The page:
The Mediated Matter Group’s installation Totems on display at the XXII Triennale di Milano prognosticates a future when designers will use laboratory synthesized melanin – the ‘universal pigment’ found in skin, fur, hair, and eyes – as an architectural resource to build glass windows that deepen or lighten in response to the sun like our own skin.
Designed for Broken Nature: Design Takes on Human Survival, Totem’s melanin-focused architectural application was initiated by Ravi Naidoo of Interactive Africa, but first proposed in 2018 by Neri Oxman and The Mediated Matter Group at Design Indaba in Cape Town. Oxman and her MIT team have developed numerous “living materials”, bio-inspired designs responsive to their environment, including melanin-impregnated material activated into varying colors with exposure to UV radiation (sunlight).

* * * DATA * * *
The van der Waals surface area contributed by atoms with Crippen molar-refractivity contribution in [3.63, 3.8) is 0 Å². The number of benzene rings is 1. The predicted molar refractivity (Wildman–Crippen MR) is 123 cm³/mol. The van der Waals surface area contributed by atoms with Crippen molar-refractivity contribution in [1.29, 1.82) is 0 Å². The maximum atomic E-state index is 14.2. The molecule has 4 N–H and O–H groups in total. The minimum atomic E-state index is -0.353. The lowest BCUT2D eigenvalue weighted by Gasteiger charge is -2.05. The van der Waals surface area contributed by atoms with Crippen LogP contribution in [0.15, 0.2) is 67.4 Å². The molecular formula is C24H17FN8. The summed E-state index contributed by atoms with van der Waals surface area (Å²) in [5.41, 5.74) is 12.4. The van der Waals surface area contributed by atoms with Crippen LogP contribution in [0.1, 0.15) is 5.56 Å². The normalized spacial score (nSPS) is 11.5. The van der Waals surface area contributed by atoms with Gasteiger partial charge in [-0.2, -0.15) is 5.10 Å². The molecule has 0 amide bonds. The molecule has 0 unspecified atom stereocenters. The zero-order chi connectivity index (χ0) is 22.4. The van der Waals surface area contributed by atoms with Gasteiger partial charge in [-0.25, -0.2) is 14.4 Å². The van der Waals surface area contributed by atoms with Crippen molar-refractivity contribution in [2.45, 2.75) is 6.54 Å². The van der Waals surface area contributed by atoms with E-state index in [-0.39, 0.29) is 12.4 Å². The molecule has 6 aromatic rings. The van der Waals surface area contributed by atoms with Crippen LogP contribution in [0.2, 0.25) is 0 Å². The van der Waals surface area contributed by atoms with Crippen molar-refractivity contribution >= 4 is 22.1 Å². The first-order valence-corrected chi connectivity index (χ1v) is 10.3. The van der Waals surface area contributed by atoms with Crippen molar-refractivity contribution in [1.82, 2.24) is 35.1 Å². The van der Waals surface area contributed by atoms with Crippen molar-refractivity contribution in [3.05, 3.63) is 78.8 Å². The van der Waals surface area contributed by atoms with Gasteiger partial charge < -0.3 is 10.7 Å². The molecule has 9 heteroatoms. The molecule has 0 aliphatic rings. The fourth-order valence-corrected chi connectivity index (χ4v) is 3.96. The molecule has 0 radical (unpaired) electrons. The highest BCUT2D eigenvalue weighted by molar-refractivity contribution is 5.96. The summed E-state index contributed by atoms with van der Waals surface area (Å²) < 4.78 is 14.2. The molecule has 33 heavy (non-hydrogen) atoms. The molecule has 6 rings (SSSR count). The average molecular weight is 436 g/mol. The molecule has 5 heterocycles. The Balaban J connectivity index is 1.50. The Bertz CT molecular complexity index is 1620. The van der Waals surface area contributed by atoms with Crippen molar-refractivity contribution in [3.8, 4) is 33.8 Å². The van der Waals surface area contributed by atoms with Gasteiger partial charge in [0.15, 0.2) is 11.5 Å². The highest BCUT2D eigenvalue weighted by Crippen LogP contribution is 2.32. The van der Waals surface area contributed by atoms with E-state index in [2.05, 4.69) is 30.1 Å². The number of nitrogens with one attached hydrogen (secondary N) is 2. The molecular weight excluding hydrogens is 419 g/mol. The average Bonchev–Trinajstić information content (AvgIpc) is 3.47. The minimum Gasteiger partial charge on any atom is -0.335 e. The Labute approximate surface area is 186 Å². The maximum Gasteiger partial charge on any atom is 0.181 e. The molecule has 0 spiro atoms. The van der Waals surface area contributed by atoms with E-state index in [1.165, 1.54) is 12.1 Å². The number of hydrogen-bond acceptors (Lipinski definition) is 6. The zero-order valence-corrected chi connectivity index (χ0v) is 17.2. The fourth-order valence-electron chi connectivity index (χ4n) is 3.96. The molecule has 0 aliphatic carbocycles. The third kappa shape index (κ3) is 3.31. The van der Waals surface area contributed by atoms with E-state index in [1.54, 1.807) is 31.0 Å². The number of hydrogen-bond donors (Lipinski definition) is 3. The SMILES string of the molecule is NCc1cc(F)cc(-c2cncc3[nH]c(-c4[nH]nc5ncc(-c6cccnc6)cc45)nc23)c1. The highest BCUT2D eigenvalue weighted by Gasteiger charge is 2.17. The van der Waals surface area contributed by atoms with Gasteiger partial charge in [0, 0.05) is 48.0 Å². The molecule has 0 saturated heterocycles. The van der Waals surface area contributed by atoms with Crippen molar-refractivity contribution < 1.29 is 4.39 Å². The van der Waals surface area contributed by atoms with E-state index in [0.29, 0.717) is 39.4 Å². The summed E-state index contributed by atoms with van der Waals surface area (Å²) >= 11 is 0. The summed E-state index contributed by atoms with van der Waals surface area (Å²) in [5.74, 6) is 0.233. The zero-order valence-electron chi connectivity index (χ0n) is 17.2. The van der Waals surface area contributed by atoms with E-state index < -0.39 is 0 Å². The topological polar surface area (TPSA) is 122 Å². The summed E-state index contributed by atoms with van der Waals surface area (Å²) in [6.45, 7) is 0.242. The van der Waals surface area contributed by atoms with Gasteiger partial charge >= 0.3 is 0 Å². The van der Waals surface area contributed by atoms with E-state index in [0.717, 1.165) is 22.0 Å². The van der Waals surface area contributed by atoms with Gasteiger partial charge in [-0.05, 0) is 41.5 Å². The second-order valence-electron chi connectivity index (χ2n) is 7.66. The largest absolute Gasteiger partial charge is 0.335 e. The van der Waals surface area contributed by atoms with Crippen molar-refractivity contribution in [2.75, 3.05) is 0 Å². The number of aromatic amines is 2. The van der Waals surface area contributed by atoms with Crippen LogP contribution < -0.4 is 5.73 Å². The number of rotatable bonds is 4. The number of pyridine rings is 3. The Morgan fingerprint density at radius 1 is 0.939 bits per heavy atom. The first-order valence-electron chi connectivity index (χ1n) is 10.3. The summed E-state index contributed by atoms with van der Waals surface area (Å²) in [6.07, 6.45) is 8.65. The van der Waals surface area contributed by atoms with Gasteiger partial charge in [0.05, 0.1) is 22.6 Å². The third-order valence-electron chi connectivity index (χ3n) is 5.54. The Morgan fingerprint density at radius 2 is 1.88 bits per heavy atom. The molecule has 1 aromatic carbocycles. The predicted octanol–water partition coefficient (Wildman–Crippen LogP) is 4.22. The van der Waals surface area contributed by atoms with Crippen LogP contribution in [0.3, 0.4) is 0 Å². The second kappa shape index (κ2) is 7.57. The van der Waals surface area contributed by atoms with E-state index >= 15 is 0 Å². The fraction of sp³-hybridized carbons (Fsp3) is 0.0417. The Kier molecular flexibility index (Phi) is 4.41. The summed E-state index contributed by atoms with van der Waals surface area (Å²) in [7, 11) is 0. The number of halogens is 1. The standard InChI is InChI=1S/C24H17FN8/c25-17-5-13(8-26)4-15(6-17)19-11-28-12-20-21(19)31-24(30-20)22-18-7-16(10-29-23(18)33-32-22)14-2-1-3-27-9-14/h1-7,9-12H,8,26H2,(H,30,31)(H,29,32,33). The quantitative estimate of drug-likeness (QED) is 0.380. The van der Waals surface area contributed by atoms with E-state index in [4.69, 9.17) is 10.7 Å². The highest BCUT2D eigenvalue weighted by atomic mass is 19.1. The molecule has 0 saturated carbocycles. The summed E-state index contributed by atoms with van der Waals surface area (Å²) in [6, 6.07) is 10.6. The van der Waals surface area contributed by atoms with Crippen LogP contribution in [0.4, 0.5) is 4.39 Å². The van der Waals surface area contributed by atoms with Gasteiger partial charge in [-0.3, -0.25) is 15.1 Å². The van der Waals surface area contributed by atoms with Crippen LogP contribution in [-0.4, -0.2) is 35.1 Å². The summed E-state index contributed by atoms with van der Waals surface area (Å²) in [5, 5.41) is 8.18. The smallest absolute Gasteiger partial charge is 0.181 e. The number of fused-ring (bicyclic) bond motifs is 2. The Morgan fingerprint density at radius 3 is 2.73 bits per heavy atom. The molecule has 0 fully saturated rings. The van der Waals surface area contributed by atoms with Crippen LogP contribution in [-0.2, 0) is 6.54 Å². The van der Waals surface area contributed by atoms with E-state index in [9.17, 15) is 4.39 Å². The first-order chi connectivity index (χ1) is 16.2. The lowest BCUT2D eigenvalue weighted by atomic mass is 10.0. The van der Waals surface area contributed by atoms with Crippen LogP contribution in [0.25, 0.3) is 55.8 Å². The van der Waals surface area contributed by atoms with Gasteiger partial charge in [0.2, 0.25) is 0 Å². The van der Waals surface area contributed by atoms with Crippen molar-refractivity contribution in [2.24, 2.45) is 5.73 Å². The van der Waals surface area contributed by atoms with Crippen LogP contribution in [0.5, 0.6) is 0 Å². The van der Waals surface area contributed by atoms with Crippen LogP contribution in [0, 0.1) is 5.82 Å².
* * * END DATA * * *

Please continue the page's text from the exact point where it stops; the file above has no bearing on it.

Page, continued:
The synthesized pigment merges digital fabrication and design computation with chemistry, resulting in a ‘chemical Totem’ – thus the name of the project – a reaction initiated by tyrosinase, a mushroom-derived enzyme that leads to color formations that change and deepen as the sun reaches its zenith.
The melanin-impregnated material is now proposed as an architectural element: melanin-infused glass. Designed to contain multiple types of melanin sourced from a variety of samples, including human hair, cuttlefish ink, mushrooms, bird feathers, and other sources, the bio-inspired material is currently represented in a small series of spherical objects featuring a single or multiple connected channel filled with liquid melanin, each showcasing a wide range of colors with their own unique light absorption properties. The hope is in time, liquid melanin would be incorporated into larger sheets of glass and used as transparent architectural surfaces as responsive and adaptive to the elements as our own skin.